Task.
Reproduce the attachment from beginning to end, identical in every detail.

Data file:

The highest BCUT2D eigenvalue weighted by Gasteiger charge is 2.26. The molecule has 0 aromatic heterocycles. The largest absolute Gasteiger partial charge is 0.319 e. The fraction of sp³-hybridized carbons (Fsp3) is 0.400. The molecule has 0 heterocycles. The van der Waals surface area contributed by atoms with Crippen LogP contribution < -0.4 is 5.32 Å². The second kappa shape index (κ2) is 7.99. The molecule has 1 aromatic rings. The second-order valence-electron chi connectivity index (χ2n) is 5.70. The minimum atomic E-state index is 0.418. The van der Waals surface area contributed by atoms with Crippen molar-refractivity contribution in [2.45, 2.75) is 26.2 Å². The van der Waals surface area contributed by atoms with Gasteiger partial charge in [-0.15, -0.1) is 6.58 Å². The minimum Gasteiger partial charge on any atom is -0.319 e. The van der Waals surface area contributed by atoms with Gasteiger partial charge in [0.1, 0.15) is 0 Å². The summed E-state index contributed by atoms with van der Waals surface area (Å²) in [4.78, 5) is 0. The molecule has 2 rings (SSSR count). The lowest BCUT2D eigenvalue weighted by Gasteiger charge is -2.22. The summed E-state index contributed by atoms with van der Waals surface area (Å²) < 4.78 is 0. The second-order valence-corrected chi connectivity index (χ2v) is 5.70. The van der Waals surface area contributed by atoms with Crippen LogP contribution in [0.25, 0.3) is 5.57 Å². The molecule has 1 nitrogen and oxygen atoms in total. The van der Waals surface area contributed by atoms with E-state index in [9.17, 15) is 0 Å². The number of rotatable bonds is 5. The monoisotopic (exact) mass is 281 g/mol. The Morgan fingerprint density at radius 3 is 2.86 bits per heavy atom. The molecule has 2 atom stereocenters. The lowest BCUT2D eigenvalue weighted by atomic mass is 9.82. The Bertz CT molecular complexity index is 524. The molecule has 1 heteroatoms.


The highest BCUT2D eigenvalue weighted by Gasteiger charge is 2.26. The molecule has 0 aromatic heterocycles. The largest absolute Gasteiger partial charge is 0.319 e. The fraction of sp³-hybridized carbons (Fsp3) is 0.400. The molecule has 0 heterocycles. The van der Waals surface area contributed by atoms with Crippen LogP contribution < -0.4 is 5.32 Å². The second kappa shape index (κ2) is 7.99. The molecule has 1 aromatic rings. The second-order valence-electron chi connectivity index (χ2n) is 5.70. The minimum atomic E-state index is 0.418. The van der Waals surface area contributed by atoms with Crippen molar-refractivity contribution in [2.45, 2.75) is 26.2 Å². The van der Waals surface area contributed by atoms with Gasteiger partial charge in [-0.15, -0.1) is 6.58 Å². The minimum Gasteiger partial charge on any atom is -0.319 e. The van der Waals surface area contributed by atoms with Gasteiger partial charge in [0.1, 0.15) is 0 Å². The summed E-state index contributed by atoms with van der Waals surface area (Å²) in [4.78, 5) is 0. The molecule has 2 rings (SSSR count). The lowest BCUT2D eigenvalue weighted by Gasteiger charge is -2.22. The summed E-state index contributed by atoms with van der Waals surface area (Å²) < 4.78 is 0. The second-order valence-corrected chi connectivity index (χ2v) is 5.70. The van der Waals surface area contributed by atoms with Crippen LogP contribution in [0.25, 0.3) is 5.57 Å². The molecule has 1 nitrogen and oxygen atoms in total. The van der Waals surface area contributed by atoms with E-state index in [9.17, 15) is 0 Å². The number of rotatable bonds is 5. The monoisotopic (exact) mass is 281 g/mol. The Morgan fingerprint density at radius 3 is 2.86 bits per heavy atom. The molecule has 2 atom stereocenters. The lowest BCUT2D eigenvalue weighted by atomic mass is 9.82. The Bertz CT molecular complexity index is 524. The molecule has 1 heteroatoms.